When you get a bow, you need the best arrow rest. It’s super important and there are several different kinds to choose from. Why is it so important? Because it’s what your arrow will be resting on and sliding against as it leaved the bow. It is the last point of contact the arrow will have and if it affects the arrow too much, you will have some poor performance. So here are several kinds to help you figure out which one works the best for you.
Shelf arrow rest
This is the most basic rest. The arrow is sitting on a shelf and slides along it as you shoot. This is the most common for traditional archers, but I’d recommend for you to try something a little more advanced for a compound bow. You will also hear these called shoot around arrow rests. The name comes from the fact that the arrow is not in a perfect line and you are shooting around the bow.
Drop away arrow rest
As the name implies, the arrow rest actually folds down away from the arrow when you shoot. This allows the arrow to go forward and not hit the fletching on anything. You need to be sure and hold the bow completely vertical to get the best performance with this type of rest. It’s one of my favorites and was the first type of rest that I used. They are supposed to reset when you finish the shot and draw back again. Just check to make sure that it does.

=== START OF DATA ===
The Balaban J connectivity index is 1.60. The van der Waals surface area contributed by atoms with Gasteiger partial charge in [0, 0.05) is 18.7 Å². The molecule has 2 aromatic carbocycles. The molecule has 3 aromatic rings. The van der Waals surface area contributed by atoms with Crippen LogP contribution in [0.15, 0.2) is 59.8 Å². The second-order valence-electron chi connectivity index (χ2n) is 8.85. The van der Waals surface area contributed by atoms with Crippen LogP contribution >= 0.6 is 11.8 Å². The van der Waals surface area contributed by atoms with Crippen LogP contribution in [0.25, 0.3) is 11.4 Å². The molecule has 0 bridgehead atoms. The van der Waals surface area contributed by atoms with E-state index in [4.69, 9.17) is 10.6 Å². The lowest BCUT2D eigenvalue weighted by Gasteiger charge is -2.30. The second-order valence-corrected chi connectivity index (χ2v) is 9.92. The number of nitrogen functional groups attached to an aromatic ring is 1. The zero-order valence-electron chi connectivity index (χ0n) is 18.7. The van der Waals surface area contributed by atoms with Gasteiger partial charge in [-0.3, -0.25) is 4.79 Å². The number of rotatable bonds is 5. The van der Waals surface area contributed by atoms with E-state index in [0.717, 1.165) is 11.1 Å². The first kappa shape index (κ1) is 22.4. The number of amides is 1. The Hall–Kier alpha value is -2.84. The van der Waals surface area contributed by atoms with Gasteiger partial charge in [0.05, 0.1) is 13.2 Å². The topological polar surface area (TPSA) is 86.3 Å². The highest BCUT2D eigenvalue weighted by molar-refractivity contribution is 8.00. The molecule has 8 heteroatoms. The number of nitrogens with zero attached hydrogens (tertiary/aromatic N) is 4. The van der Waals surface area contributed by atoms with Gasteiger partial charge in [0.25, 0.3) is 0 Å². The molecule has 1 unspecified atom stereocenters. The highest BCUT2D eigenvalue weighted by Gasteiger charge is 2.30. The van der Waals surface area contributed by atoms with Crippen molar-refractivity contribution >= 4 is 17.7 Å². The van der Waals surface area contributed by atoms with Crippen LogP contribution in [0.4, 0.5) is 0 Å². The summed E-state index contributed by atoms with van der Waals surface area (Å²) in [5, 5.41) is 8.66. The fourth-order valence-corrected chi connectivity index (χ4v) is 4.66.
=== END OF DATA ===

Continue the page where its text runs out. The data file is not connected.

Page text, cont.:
The type or arrow rest has a bunch of synthetic bristles with a hole in the middle. The arrow rests in the middle and is kept from falling out. When you shoot the arrow, the fletchings pass through the bristles. I put this in its own class because the arrow is surrounded, except for a small notch, by the bristles. Lots of people like this arrow rest because it holds the arrow very secure. The downside to this type of rest is that it can slow your arrow down as well as tear your fletchings up more quickly.
Capture arrow rest
This applies to a broader range of arrow rests that have a ring around it to prevent your arrow from falling out of the rest. You will see variations of bristles, drop away rests, and shelf rests that all have this feature. It is really handy if you expect to be moving around a bit when you have the arrow drawn, or if you’ll be up in a tree stand.
Features of the best arrow rest
Most arrow rests will use many similar features. You will find a mixture of materials including aluminum, wool, felt, bristles, teflon and more. You want to make sure that you have some or all of these features on your rest.
- Smooth operation
- Consistently performs the same after 50 – 100 shots or more
- Clean and without defects
- It needs to be quiet
- Does not cause damage to your arrow
- Fits your bow (yeah, people forget this one a lot)
- You like it
I hope this information helps you to choose the best arrow rest for your needs. Try them out if you can and you don’t have to worry because you can always get a new arrow rest if you don’t like the one that you have.